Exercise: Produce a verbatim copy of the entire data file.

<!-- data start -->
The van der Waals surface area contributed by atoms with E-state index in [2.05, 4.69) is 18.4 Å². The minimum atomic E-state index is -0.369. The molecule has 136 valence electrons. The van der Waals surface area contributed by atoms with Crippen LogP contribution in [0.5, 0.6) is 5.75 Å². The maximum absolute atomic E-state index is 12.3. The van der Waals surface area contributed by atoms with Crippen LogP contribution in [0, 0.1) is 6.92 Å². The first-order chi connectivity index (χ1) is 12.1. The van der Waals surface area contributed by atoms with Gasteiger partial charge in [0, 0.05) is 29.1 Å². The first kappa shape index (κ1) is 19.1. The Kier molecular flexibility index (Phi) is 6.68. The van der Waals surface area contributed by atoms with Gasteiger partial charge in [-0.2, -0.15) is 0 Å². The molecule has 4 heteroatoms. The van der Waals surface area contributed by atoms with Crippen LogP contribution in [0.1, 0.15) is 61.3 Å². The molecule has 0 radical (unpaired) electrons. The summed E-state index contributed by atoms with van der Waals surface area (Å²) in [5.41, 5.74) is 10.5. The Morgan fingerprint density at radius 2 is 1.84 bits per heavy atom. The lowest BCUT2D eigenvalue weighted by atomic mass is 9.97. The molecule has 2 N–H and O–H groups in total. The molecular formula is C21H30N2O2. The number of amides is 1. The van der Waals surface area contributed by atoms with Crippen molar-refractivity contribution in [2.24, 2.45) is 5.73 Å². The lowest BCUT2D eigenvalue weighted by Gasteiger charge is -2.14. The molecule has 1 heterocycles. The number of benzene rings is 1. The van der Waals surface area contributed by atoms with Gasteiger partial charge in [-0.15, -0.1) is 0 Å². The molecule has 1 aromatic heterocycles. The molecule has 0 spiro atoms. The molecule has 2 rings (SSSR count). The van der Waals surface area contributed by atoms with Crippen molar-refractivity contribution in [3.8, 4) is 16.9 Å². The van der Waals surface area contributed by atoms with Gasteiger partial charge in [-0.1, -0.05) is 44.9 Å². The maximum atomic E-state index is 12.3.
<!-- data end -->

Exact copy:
The van der Waals surface area contributed by atoms with E-state index in [2.05, 4.69) is 18.4 Å². The minimum atomic E-state index is -0.369. The molecule has 136 valence electrons. The van der Waals surface area contributed by atoms with Crippen LogP contribution in [0.5, 0.6) is 5.75 Å². The maximum absolute atomic E-state index is 12.3. The van der Waals surface area contributed by atoms with Crippen LogP contribution in [0, 0.1) is 6.92 Å². The first-order chi connectivity index (χ1) is 12.1. The van der Waals surface area contributed by atoms with Gasteiger partial charge in [0, 0.05) is 29.1 Å². The first kappa shape index (κ1) is 19.1. The Kier molecular flexibility index (Phi) is 6.68. The van der Waals surface area contributed by atoms with Gasteiger partial charge in [-0.2, -0.15) is 0 Å². The molecule has 4 heteroatoms. The van der Waals surface area contributed by atoms with Crippen LogP contribution in [0.1, 0.15) is 61.3 Å². The molecule has 0 radical (unpaired) electrons. The summed E-state index contributed by atoms with van der Waals surface area (Å²) in [5.41, 5.74) is 10.5. The Morgan fingerprint density at radius 2 is 1.84 bits per heavy atom. The lowest BCUT2D eigenvalue weighted by atomic mass is 9.97. The molecule has 2 N–H and O–H groups in total. The molecular formula is C21H30N2O2. The number of amides is 1. The van der Waals surface area contributed by atoms with Crippen molar-refractivity contribution in [2.24, 2.45) is 5.73 Å². The lowest BCUT2D eigenvalue weighted by Gasteiger charge is -2.14. The molecule has 1 heterocycles. The number of benzene rings is 1. The van der Waals surface area contributed by atoms with Gasteiger partial charge in [-0.15, -0.1) is 0 Å². The molecule has 1 aromatic heterocycles. The molecule has 0 spiro atoms. The molecule has 2 rings (SSSR count). The van der Waals surface area contributed by atoms with Crippen molar-refractivity contribution in [3.8, 4) is 16.9 Å². The van der Waals surface area contributed by atoms with Gasteiger partial charge in [-0.1, -0.05) is 44.9 Å². The maximum atomic E-state index is 12.3.